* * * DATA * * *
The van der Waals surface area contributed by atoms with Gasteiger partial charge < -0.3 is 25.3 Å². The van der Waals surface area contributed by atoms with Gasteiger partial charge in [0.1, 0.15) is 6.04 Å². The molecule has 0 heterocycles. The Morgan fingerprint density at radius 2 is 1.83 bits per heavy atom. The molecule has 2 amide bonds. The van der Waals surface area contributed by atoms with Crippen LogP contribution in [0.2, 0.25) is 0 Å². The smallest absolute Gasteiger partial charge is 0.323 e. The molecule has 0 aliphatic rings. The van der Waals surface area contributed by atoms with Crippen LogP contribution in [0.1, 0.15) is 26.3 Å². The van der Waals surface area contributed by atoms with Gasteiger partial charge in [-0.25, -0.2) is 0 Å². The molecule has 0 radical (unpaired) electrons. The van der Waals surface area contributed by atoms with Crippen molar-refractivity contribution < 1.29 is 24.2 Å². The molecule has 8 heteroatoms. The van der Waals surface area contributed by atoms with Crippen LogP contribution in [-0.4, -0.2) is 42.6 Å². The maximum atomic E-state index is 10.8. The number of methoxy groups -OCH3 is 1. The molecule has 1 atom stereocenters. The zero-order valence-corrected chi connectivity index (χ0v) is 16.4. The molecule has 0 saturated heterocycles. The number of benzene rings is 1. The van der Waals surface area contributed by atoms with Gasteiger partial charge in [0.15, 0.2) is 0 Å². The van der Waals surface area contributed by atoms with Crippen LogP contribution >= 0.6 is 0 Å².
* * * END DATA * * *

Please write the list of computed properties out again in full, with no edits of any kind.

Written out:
The van der Waals surface area contributed by atoms with Gasteiger partial charge < -0.3 is 25.3 Å². The van der Waals surface area contributed by atoms with Gasteiger partial charge in [0.1, 0.15) is 6.04 Å². The molecule has 0 heterocycles. The Morgan fingerprint density at radius 2 is 1.83 bits per heavy atom. The molecule has 2 amide bonds. The van der Waals surface area contributed by atoms with Crippen LogP contribution in [0.2, 0.25) is 0 Å². The smallest absolute Gasteiger partial charge is 0.323 e. The molecule has 0 aliphatic rings. The van der Waals surface area contributed by atoms with Crippen LogP contribution in [0.1, 0.15) is 26.3 Å². The van der Waals surface area contributed by atoms with Gasteiger partial charge in [-0.25, -0.2) is 0 Å². The molecule has 0 radical (unpaired) electrons. The van der Waals surface area contributed by atoms with Crippen molar-refractivity contribution < 1.29 is 24.2 Å². The molecule has 8 heteroatoms. The van der Waals surface area contributed by atoms with Crippen LogP contribution in [-0.4, -0.2) is 42.6 Å². The maximum atomic E-state index is 10.8. The number of methoxy groups -OCH3 is 1. The molecule has 1 atom stereocenters. The zero-order valence-corrected chi connectivity index (χ0v) is 16.4. The molecule has 0 saturated heterocycles. The number of benzene rings is 1. The van der Waals surface area contributed by atoms with Gasteiger partial charge in [0.15, 0.2) is 0 Å². The van der Waals surface area contributed by atoms with Crippen LogP contribution >= 0.6 is 0 Å².